147 photography techniques, tips and tricks for taking pictures of anything

Tip 121. Streamline your layers

If you’ve used a lot of layers, you may find yourself scrolling up and down to find the appropriate one. 

To get more of them on-screen and avoid wasting time scrolling, click on the flyout menu at the top right, select Panel Options and reduce Thumbnail Size to the smallest option. 

In cases where you have a lot of layers, you can also pick None to show no thumbnails in the panel at all. Click this and you’ll return to your starting point without having to exit the palette and reopen it.

Tip 122. Fill with colour the quick way

To flood-fill a layer or selection with your foreground colour, press Alt+Backspace. Use Ctrl/Cmd +Backspace to fill with the background colour.

Tip 123. Check your colours will print

Not all colours captured by a camera can be printed, as a mix of CMYK inks can’t reproduce the RGB light that created the image. 

To get a good idea of what will or won’t print, press Ctrl/Cmd+Y to view the image in a CMYK preview. You can work on the image in this mode too, so you’re always aware of the colours that are out of range.

Tip 124. Sharpen in style

To sharpen a pic in Lightroom or Camera Raw, go to the Detail panel and set the Amount that gives a crisp result on a detailed, in-focus area on the preview. (Radius and Detail are often fine on their defaults of 1.0 and 25.)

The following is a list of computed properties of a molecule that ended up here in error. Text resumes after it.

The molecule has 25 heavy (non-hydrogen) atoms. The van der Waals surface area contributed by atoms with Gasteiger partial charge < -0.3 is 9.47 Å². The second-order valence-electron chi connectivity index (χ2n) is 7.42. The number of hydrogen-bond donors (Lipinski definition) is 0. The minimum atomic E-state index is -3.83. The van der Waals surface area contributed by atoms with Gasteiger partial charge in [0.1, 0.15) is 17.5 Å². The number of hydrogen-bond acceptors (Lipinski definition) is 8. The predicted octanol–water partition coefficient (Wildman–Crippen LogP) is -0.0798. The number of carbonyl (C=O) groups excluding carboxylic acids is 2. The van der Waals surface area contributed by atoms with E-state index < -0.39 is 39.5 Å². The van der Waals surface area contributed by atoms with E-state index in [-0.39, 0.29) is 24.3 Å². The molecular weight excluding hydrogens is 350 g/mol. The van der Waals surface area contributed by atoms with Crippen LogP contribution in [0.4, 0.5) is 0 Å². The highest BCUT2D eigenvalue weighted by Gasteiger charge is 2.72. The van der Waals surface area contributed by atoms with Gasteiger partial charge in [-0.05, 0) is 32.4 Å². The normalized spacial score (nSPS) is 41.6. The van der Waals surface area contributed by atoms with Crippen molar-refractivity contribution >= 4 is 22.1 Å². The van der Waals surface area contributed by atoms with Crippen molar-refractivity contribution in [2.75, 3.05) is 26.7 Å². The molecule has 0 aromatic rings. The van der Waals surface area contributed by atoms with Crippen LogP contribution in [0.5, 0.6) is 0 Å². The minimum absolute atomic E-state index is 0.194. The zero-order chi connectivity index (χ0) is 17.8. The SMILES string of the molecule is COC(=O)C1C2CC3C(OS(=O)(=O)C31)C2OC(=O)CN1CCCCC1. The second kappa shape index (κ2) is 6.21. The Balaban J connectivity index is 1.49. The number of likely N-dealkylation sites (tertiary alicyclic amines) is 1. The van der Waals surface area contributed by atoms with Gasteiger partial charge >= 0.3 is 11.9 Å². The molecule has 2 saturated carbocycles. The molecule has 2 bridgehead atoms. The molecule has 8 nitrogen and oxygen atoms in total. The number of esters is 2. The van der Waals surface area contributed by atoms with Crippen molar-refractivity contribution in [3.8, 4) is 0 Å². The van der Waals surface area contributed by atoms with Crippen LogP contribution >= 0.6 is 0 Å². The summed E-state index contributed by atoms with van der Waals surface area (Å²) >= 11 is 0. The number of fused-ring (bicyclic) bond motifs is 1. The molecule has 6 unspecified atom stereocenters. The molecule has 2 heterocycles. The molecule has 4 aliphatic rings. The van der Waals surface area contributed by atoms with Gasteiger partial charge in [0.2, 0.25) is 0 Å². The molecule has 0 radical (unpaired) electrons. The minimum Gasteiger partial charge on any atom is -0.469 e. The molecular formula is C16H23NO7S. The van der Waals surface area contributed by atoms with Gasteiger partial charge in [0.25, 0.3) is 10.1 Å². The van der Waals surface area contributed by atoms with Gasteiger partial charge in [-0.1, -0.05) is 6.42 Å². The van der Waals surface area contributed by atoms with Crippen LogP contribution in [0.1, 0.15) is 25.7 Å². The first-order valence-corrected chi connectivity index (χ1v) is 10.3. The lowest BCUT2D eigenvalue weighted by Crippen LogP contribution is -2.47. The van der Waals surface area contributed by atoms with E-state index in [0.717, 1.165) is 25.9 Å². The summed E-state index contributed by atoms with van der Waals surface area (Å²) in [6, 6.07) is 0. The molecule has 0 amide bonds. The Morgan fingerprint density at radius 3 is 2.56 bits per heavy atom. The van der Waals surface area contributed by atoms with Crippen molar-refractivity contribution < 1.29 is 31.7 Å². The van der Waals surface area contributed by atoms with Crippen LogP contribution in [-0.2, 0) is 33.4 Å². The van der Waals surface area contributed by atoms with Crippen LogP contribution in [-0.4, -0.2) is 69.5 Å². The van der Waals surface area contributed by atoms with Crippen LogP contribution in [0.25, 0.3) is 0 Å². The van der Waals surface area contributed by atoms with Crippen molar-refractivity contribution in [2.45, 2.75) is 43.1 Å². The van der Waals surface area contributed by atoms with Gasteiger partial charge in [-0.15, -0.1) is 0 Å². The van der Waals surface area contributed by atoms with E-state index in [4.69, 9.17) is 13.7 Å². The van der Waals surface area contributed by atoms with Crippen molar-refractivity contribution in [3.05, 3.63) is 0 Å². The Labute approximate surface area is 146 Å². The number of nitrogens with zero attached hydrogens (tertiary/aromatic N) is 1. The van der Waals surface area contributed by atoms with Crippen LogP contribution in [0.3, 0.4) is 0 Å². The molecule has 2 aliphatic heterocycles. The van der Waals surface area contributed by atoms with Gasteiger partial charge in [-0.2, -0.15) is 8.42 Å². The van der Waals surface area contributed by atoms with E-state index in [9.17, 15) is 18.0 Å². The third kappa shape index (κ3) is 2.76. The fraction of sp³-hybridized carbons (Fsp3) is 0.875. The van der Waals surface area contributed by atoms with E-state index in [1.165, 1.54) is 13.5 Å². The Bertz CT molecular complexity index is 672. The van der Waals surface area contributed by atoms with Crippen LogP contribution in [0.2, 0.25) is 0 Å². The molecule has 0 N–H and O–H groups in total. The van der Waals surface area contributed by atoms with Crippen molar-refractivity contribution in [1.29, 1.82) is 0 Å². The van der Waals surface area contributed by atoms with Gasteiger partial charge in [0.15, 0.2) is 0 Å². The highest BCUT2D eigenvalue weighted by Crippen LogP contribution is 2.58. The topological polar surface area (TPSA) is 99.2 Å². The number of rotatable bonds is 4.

Now hold Alt and increase Masking until only the edges show in white. This prevents you sharpening areas that don’t need it.

Tip 125. Switch Lasso tools on the fly

When making a selection with the Polygonal Lasso tool, you can quickly switch to the Freehand Lasso by holding the Alt key. 

Draw around your area, and when you release Alt, you’ll be returned to the Polygonal Lasso.

Tip 126. Make new layers without fuss

To create a new layer above the one that’s currently active, press Ctrl/ Cmd+Shift+N and you can give it a name in the dialog box before clicking OK. 

To do it even quicker without a custom name, press Ctrl/ Cmd+Alt+Shift+N.

Tip 127. Build up grads gradually

After applying a Graduated Filter to darken a sky in Lightroom or Camera Raw, use gentle settings at first, then right-click on the Pin and select Duplicate. 

This gives you a second grad and a stronger effect, which you can drag into position and edit further, This is faster than creating new grads from scratch.

Tip 128. Warm up a shot the fast way

To add a swift warm-up effect on a landscape, press Ctrl/Cmd+L to open the Levels palette, and click RGB. 

Select the Red Channel from the list, and move the middle slider a little to the left. 

Now select the Blue channel and move it a little to the right. This creates an amber colour cast to the whole image, giving an instant warm-up effect.

Tip 129. Balance your colours

Colour temperature isn’t fixed in a raw file, and both Lightroom and Camera Raw make it easy to warm up or cool down your shots. 

The best starting point is to pick the appropriate preset (such as Daylight or Cloudy) from the drop-down menu next to White Balance in the Basic panel. Then, you can fine-tune the results to your liking using the Temperature slider. 

Tip 130. Change your mind on filter settings

If you’ve gone too far with a filter effect and want to dial back the settings, press Ctrl/Cmd+Z to undo the filter. 

You’ll see the image return to its pre-filtered state. If you now press Ctrl/Cmd+Alt+F, you’ll bring up the Filter dialog box without having to reselect it. Change the settings and click OK.